Debt-collection proposals: fewer calls, easier to dispute

I have highlighted in red the section of this article that I found very interesting — third-party debt collectors fairly often file proofs of claim for debts that were discharged in a prior bankruptcy or are years beyond the California statute of limitations!

Ken Sweet, AP Business Writer, Associated Press

 NEW YORK (AP) — Consumers could no longer receive multiple calls per day from debt collectors and would have more ability to dispute their bills under proposals released Thursday to overhaul the multibillion-dollar debt collection industry.

The new rules from the Consumer Financial Protection Bureau would also require collectors to have more documentation to prove a debt is owed, and initiate a 30-day waiting period for loans tied to someone who has recently died — halting all collection attempts from a spouse or child during that time.

Regulators estimate roughly 70 million Americans are contacted by debt collectors each year, and more Americans submit complaints to state and federal agencies about unfair or deceptive practices than any other part of the consumer financial system. These would be the biggest changes to the industry since Congress passed the Fair Debt Collections Practices Act nearly 40 years ago.

“This is about bringing better accuracy and accountability to a market that desperately needs it,” said CFPB Director Richard Cordray.

The changes, likely to face strong resistance from the industry and its allies in Washington, would affect only third-party debt collectors. The agency has yet to propose rules that would affect first-party debt collection practices, such as credit card companies and payday lenders.

Third-party collectors typically buy large databases of past-due loans and credit cards for pennies on the dollar, but those files can include loans discharged in bankruptcy or some too old to legally collect. Under the new rules, they would first have to more substantially show a debt is valid before starting collection.

Collectors would also have to provide clearer and easier ways for someone to dispute the debt. That would include a proposed “tear off” portion of a collection notice where someone can specify why the amount is wrong or why the debt is invalid, or allowing consumers to start disputing the debt over the phone. Right now, most disputes must be handled in writing.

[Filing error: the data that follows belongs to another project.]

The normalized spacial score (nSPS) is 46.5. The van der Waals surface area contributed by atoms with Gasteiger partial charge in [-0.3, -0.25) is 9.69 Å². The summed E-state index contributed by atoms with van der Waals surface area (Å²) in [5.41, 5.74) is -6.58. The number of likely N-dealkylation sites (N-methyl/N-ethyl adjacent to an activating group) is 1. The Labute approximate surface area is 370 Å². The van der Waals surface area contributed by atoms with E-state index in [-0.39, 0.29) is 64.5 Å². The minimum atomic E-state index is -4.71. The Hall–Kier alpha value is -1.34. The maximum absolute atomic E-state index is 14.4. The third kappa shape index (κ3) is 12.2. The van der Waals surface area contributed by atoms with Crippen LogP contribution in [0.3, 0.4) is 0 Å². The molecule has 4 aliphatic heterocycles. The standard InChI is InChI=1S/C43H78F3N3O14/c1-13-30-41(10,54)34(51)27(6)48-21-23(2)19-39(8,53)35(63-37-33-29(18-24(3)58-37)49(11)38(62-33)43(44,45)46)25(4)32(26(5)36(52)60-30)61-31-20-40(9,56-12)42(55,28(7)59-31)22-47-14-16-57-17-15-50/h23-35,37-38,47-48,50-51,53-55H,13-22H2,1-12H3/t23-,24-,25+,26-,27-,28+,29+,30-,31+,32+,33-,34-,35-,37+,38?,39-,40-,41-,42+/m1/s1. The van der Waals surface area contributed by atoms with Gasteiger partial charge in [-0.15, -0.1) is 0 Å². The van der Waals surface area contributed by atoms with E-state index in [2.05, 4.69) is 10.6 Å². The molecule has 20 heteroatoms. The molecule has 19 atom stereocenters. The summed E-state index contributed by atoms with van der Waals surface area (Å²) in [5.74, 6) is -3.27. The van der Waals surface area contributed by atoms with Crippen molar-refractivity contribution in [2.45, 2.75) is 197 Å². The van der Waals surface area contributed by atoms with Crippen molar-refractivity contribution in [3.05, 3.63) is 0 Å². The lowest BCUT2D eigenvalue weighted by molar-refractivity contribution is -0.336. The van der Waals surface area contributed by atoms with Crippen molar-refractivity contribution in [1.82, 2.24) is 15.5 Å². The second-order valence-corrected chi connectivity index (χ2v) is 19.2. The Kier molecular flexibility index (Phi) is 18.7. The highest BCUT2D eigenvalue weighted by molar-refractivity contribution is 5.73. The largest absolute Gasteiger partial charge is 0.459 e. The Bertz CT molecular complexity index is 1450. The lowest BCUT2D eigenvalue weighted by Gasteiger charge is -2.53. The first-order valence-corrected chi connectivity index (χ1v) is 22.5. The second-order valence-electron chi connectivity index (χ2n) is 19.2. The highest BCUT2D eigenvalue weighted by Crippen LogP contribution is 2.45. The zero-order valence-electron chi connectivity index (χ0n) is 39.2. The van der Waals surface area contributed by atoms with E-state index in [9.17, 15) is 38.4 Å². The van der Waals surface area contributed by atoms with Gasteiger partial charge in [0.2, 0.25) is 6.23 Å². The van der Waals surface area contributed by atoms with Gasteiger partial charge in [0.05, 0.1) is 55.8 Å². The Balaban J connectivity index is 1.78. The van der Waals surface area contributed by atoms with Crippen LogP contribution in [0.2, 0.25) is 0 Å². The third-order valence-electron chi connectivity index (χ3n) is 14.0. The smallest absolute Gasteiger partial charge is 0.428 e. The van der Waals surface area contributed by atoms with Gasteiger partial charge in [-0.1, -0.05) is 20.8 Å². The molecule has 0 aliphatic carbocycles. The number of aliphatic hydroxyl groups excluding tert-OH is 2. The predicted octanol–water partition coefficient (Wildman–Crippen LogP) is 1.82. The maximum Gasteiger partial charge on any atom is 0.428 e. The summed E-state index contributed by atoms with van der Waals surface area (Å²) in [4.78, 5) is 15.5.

If a consumer disputes a debt, collectors would be required to pause until they collect enough evidence to substantiate it. If the debt is sold, the new collector would inherit the dispute and would still have to provide validation, the CFPB says. This would solve a major source of complaints by consumers that collectors can harass them over debts that are in dispute already.

Once a debt is proven valid, a collector would be limited to no more than six communication attempts per week. If someone wants a collector to stop calling a certain number, such as a workplace, the new rules would make it easier to request that.

An advocacy group praised the CFPB for tackling the issue, but said the proposal does not go far enough. Margot Saunders with the National Consumer Law Center said the rules are overly complicated and still lets debt collectors rely on databases that may be inaccurate. The CFPB proposals do not address or increase the penalties that abusive debt collectors could face.

The agency will hold a hearing Thursday in Sacramento, California, to discuss the proposed rules. This is the first step in CFPB’s rulemaking process. Once formal rules are written, likely later this year, the public will have 90 days to comment before they go into effect.


Ken Sweet covers banks and consumer financial issues for The Associated Press. Follow him on Twitter, @kensweet.

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